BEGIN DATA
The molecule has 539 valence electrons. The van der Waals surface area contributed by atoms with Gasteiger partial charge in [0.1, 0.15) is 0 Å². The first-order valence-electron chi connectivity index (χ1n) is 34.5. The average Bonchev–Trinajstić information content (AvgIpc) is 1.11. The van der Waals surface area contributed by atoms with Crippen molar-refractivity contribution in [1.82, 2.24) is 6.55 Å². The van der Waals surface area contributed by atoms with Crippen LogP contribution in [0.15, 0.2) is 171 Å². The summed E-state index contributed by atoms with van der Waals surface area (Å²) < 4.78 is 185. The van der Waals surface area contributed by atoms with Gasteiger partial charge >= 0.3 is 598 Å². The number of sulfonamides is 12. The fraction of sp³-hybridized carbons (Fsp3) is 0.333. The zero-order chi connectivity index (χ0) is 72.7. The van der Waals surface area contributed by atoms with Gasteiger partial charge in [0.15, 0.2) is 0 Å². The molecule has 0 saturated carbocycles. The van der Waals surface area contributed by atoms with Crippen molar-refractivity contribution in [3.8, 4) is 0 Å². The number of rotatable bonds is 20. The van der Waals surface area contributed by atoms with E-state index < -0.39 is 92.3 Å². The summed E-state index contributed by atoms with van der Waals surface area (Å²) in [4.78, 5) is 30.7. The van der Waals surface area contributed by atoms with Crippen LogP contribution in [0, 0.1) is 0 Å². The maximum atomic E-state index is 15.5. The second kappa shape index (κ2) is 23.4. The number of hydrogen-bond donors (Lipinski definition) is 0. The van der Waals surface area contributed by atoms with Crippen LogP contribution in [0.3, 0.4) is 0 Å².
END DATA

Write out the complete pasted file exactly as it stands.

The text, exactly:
The molecule has 539 valence electrons. The van der Waals surface area contributed by atoms with Gasteiger partial charge in [0.1, 0.15) is 0 Å². The first-order valence-electron chi connectivity index (χ1n) is 34.5. The average Bonchev–Trinajstić information content (AvgIpc) is 1.11. The van der Waals surface area contributed by atoms with Crippen molar-refractivity contribution in [1.82, 2.24) is 6.55 Å². The van der Waals surface area contributed by atoms with Crippen LogP contribution in [0.15, 0.2) is 171 Å². The summed E-state index contributed by atoms with van der Waals surface area (Å²) < 4.78 is 185. The van der Waals surface area contributed by atoms with Gasteiger partial charge >= 0.3 is 598 Å². The number of sulfonamides is 12. The fraction of sp³-hybridized carbons (Fsp3) is 0.333. The zero-order chi connectivity index (χ0) is 72.7. The van der Waals surface area contributed by atoms with Gasteiger partial charge in [0.15, 0.2) is 0 Å². The molecule has 0 saturated carbocycles. The van der Waals surface area contributed by atoms with Crippen molar-refractivity contribution in [3.8, 4) is 0 Å². The number of rotatable bonds is 20. The van der Waals surface area contributed by atoms with E-state index < -0.39 is 92.3 Å². The summed E-state index contributed by atoms with van der Waals surface area (Å²) in [4.78, 5) is 30.7. The van der Waals surface area contributed by atoms with Crippen LogP contribution in [0, 0.1) is 0 Å². The maximum atomic E-state index is 15.5. The second kappa shape index (κ2) is 23.4. The number of hydrogen-bond donors (Lipinski definition) is 0. The van der Waals surface area contributed by atoms with Crippen LogP contribution in [0.3, 0.4) is 0 Å².